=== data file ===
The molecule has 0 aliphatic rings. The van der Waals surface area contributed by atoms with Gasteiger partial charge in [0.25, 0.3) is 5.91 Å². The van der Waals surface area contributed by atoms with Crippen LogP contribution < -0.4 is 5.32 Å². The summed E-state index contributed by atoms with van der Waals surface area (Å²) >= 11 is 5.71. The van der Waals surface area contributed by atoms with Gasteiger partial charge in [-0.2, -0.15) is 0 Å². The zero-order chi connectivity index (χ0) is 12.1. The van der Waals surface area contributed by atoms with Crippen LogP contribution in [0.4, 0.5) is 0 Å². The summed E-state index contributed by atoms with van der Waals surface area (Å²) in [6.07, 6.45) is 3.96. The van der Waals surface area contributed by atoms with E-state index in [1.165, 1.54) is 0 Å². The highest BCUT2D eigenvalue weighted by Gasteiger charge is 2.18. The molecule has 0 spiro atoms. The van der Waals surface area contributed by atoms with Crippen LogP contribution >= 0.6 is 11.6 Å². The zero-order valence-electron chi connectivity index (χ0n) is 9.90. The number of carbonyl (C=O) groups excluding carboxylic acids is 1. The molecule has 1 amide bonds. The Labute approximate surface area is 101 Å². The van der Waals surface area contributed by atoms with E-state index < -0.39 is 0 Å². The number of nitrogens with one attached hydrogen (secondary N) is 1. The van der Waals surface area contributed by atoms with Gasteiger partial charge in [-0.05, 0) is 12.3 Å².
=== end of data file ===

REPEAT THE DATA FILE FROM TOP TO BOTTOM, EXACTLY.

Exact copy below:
The molecule has 0 aliphatic rings. The van der Waals surface area contributed by atoms with Gasteiger partial charge in [0.25, 0.3) is 5.91 Å². The van der Waals surface area contributed by atoms with Crippen LogP contribution < -0.4 is 5.32 Å². The summed E-state index contributed by atoms with van der Waals surface area (Å²) >= 11 is 5.71. The van der Waals surface area contributed by atoms with Gasteiger partial charge in [-0.2, -0.15) is 0 Å². The zero-order chi connectivity index (χ0) is 12.1. The van der Waals surface area contributed by atoms with Crippen LogP contribution in [0.4, 0.5) is 0 Å². The summed E-state index contributed by atoms with van der Waals surface area (Å²) in [6.07, 6.45) is 3.96. The van der Waals surface area contributed by atoms with E-state index in [1.165, 1.54) is 0 Å². The highest BCUT2D eigenvalue weighted by Gasteiger charge is 2.18. The molecule has 0 spiro atoms. The van der Waals surface area contributed by atoms with Crippen LogP contribution >= 0.6 is 11.6 Å². The zero-order valence-electron chi connectivity index (χ0n) is 9.90. The number of carbonyl (C=O) groups excluding carboxylic acids is 1. The molecule has 1 amide bonds. The Labute approximate surface area is 101 Å². The van der Waals surface area contributed by atoms with E-state index < -0.39 is 0 Å². The number of nitrogens with one attached hydrogen (secondary N) is 1. The van der Waals surface area contributed by atoms with Gasteiger partial charge in [-0.05, 0) is 12.3 Å².